Today, I posted a picture on my Google+ page about using an app to emulate old video games and connect a PlayStation controller.
The original user, Danny Machal, connected his ASUS Transformer Infinity to play Nintendo 64 games. I was going to post the how to on creating the link, then I thought that some readers might not even know the basics of ROM emulation.
The concept of ROM emulation stems back to the original incarnation of gaming. Gamers wanted to be able to play their old games on their new devices, so they created emulators to enable the process. Because of copyright regulations, emulators don’t last long when placed into the open market.
That doesn’t mean you can’t get a good emulator, you just have to work a little. You can find an emulator for just about every gaming system available. Here’s a list of my favorites, with a link to a site where you might find an emulator:
You might try DroidEmu (free with ads, or $7.99) to emulate many different older-system games under a single app. I would recommend not using Google Play to find an emulator, since most of the emulators are just adware.
This process requires that you “sideload” the apps. To enable sideloading click Settings > Security > Unknown sources.
At this point you can install non-Google Play apps. Be careful though, you can install malicious apps, so make sure you have a great security program like Lookout, and you’re only downloading from trusted sources. Note: an installable will have an app extension of “.apk” (minus quotes).
I find the easiest way to sideload is to either download the app directly on my device or use USB to transfer. Sometimes, I’ll also use Dropbox or Bitcasa to transfer the app, if I’m at my computer and don’t have the USB cable close. This method requires a triple transfer (download to computer, upload to Dropbox/Bitcasa, download to Android device), so you’re taking more time. You’ll also use this same method to transfer your game ROMs, so figure out a method that works well. Tip: I like saving to Dropbox or Bitcasa because you can easily store your ROMs/apps for the future, if you need.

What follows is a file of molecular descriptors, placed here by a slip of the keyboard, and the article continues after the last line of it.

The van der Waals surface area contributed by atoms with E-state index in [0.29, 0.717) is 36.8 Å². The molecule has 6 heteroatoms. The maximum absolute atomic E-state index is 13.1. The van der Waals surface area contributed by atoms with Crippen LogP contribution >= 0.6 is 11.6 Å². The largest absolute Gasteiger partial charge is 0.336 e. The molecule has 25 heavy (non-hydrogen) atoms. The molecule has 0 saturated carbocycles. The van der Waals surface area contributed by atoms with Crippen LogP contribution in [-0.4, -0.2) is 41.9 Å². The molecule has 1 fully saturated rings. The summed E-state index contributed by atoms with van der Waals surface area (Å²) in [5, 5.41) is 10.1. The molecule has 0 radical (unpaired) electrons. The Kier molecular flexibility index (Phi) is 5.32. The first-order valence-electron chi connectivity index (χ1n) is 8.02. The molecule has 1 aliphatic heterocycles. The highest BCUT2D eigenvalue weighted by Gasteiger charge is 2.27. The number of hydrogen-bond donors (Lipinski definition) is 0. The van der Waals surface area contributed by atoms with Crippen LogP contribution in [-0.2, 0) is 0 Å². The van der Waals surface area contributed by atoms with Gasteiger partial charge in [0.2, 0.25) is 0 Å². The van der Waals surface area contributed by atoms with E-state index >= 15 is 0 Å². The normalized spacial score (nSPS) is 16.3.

With your emulator installed, you’re ready to start looking for some games. A simple search on Google can pull up some sites, but my favorites are this one or this one. Most sites organize their ROMs alphabetically by gaming system.
Follow these steps to get your ROM onto your device:
- Download ROM to computer;
- Extract .zip file
- Transfer ROM file to your tablet or phone’s SD Card
You don’t need a SD Card, but remember, ROMs take up space.
When you start the emulator, you’ll see a list of games if you’ve installed everything correctly.
Click the game and start playing.
Time to bust out that tattered list of codes tucked away among your used-to-be-seldom-played Atari, Nintendo, or SEGA games.
Next time, I’ll show you how to connect your Wii or PlayStation controllers. But for now, have fun reliving your childhood.
Update: I should have added that you will most likely violate US copyright laws by installing and using any emulated game. Nintendo offers a great summary of the copyright restrictions.